There were sad stories sometimes. Stories that people told on long nights when there was nothing left to say. Stories about uncles who had died and parents who had joined citizen rescue squads. I knew my mother had worked among the rubble – unearthing people and parts of people crushed by their own houses. I was two years old when the earthquake hit the city, so I didn’t remember, but I’d say, full of sad pride, “My mom was in the squads.” And someone else would say, “Our building cracked in two.” 

It was Pani’s fault, but even more so, surely, Le Corbusier’s

There was one part of the story which we all feared, respected and listened to over and over – huddled together, heads on laps, in a tribal sort of ritual under the dim orange umbrella of the night sky – always falling silent when we knew it was coming. It was the Tlatelolco part of the story. Not the 1968 Tlatelolco story, when the government had fired against thousands of students – our parents among them. The other Tlatelolco story, the 1985 one, when the ground shook so hard that some of Pani’s functionalist buildings, inspired by Le Corbusier, had collapsed, killing thousands. 

September 19, 1985, 7.20am. People were sleeping, showering, kissing their kids goodbye, seeing them off to school, tuning in radios, making coffee, making love. 

Colonia Juárez, Colonia Roma, Colonia Nápoles, Colonia Condesa, Colonia San Rafael, Colonia Obrera, Colonia Doctores, Colonia Mixcoac, Colonia Santa María la Ribera, Colonia Guerrero. A blow – so slow – so hard – so deep – and it all went down.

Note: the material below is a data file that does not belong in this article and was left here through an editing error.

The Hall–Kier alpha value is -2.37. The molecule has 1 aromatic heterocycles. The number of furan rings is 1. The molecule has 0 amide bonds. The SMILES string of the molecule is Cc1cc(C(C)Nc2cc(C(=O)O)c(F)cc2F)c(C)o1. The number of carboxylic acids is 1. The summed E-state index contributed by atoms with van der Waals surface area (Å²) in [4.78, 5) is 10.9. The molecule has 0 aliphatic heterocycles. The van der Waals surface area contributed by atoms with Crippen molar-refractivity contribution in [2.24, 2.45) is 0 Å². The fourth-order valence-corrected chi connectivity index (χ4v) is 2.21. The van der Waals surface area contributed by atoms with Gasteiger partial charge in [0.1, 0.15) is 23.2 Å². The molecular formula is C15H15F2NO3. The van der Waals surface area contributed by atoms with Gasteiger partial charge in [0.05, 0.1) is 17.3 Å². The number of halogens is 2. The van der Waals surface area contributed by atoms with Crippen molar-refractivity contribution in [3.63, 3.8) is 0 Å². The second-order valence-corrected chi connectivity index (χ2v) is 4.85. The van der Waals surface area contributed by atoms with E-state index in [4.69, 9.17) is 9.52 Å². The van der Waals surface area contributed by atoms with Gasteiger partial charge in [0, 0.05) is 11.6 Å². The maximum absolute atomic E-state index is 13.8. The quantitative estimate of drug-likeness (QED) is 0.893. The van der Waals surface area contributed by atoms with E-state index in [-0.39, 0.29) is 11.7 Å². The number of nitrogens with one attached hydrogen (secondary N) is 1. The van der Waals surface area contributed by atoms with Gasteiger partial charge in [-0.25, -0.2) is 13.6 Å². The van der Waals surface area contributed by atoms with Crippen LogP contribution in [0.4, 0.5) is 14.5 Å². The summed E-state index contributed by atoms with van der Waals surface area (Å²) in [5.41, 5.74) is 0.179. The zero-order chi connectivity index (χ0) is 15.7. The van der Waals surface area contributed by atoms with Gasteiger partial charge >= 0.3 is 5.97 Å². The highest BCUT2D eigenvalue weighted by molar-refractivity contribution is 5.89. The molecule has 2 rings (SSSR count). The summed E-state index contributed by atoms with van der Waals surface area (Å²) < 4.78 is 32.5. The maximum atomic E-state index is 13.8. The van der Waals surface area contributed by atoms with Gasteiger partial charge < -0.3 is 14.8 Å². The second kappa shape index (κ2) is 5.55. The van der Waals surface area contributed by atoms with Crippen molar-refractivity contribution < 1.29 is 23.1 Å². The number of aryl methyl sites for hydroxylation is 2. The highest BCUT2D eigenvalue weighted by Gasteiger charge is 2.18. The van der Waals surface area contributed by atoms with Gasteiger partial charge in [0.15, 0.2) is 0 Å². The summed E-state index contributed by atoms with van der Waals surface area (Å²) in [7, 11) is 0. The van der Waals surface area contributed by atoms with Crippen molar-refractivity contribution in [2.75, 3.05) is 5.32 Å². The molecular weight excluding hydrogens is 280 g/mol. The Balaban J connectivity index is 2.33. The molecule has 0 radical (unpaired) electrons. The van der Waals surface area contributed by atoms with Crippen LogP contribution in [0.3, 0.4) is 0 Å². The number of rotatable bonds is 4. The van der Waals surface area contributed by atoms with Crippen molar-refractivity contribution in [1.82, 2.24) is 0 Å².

Tlatelolco, which was the emotional epicenter of the whole city, went down hardest. 

It’s hard now not to look back at Mexico City in awe

First one building – thirteen stories high – and then the other – down. The Tlatelolco projects fell. Projects of middle-class happiness fell. 

It was Pani’s fault, but even more so, surely, Le Corbusier’s. That’s what we’d say: Pinches gringos and Pinches franceses, it’s all their fault. Why does Mexico have to go and import foreign music, foreign architecture, foreign everything – we’d be better off on our own – fuck the NAFTA and all that – why not listen to Rockdrigo instead. 

The legend, though probably only half-true, was that he had lived in one of those Tlatelolco buildings that fell. He had recorded Hurbanistorias right there in his living room, the same year most of us were born – 1983. So we’d grown up with “No tengo tiempo,” which we sang with conviction, without really understanding why we felt such fierce conviction. And there was also “Estación del Metro Balderas” – a song about losing someone among the crowds of the subway, which I guess still reverberates in our minds every time we ride underground. All his songs, heard in retrospect, seemed to foreshadow the earthquake and its afterlife: the 1990s purgatory in which we all lived. 

It’s hard now not to look back at Mexico City in awe – hard not to wonder how it is that the city has really not imploded, sunken, plummeted, shifted. 

It hasn’t. It won’t. It was us who shifted, and our savage form of freedom that plummeted. 

Throughout November we will be publishing an anthology of short stories from our favourite authors to celebrate #NaNoWriMo. Follow them all at http://www.dazeddigital.com/nanowrimo and share your stories with us by tweeting @DazedMagazine with the hashtag #NaNoWriMo.